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About this product
- DescriptionEmory University neuroscientist Gregory Berns had spent decades using imaging techlogy to study how the human brain works. That changed when he and his family adopted Callie, a shy, skinny terrier mix, who inspired Berns to tackle the question: 'What is my dog thinking?' Berns learned that military working dogs operate calmly in the most challenging environments, leading to a radical tion: Would it be possible to train dogs to hold completely still in an MRI scanner? If so, it might be possible to see how the canine brain actually works. Berns's colleagues dismissed the idea; everyone knew that dogs needed to be restrained or sedated for MRI scans. Berns refused to do either -- instead, he painstakingly trained the dogs to sit still, even though it meant overcoming many administrative, technical, legal, and behavioural hurdles. The initial findings offer tantalising evidence on how dogs empathise with human emotions, how they love us, and why being the 'pack leader' with your dogs, as some experts suggest, is a mistake.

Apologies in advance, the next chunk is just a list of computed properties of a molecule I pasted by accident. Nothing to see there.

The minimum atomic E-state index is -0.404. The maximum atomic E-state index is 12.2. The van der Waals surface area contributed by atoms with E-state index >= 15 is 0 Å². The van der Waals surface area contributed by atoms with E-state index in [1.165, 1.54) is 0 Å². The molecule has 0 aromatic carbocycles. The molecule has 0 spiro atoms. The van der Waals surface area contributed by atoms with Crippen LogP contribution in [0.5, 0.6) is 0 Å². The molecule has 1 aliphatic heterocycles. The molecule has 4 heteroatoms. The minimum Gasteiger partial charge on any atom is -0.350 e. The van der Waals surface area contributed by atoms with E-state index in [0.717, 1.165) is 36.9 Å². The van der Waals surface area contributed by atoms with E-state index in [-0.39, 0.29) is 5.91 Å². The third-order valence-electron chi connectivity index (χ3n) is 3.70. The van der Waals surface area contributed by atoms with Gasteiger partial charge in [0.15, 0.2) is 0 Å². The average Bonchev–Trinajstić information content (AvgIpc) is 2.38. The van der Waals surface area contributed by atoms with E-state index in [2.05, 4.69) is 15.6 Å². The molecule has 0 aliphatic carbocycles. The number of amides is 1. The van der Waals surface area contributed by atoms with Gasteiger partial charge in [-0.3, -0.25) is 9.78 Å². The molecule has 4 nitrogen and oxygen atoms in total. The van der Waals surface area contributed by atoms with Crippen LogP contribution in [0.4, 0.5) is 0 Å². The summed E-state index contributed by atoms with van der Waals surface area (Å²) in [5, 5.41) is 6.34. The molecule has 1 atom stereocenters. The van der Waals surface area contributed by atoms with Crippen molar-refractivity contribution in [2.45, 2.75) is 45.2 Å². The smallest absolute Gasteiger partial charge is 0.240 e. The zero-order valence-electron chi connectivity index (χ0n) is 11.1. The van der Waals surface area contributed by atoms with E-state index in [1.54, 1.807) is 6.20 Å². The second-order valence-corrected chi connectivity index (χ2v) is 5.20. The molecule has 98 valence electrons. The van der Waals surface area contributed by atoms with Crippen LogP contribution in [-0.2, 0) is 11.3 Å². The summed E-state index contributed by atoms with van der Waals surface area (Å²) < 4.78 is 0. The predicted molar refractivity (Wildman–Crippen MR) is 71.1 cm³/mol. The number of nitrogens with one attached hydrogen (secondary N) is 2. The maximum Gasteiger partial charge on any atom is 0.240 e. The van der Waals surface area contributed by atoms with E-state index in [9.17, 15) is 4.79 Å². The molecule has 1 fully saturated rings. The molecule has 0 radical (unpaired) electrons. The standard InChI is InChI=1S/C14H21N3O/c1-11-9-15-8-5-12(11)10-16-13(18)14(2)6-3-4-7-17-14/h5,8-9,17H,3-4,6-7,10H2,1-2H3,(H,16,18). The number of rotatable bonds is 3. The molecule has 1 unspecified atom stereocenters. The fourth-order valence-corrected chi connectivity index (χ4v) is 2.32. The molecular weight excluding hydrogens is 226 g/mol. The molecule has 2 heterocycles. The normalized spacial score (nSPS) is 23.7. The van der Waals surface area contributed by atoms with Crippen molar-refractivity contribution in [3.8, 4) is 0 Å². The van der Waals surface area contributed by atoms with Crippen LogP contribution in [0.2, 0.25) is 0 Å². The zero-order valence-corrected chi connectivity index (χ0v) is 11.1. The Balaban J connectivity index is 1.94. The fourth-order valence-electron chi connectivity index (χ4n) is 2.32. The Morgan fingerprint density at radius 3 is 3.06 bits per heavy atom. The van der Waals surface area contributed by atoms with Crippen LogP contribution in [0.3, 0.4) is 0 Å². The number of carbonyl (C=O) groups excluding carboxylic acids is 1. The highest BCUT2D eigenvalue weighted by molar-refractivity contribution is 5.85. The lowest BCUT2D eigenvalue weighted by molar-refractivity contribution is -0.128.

- Author BiographyGregory Berns, MD, PhD, is the distinguished professor of neuroeconomics at Emory University. Dr Berns's research is frequently the subject of popular media coverage, including articles in 'The New York Times' and 'The Wall Street Journal'.
- Author(s)Gregory Berns
- PublisherScribe Publications
- Date of Publication20/11/2013
- SubjectPets & Equine
- Place of PublicationCarlton North
- Country of PublicationAustralia
- ImprintScribe Publications
- Weight290 g
- Width138 mm
- Height210 mm
- Spine20 mm
- Format DetailsTrade paperback (UK)
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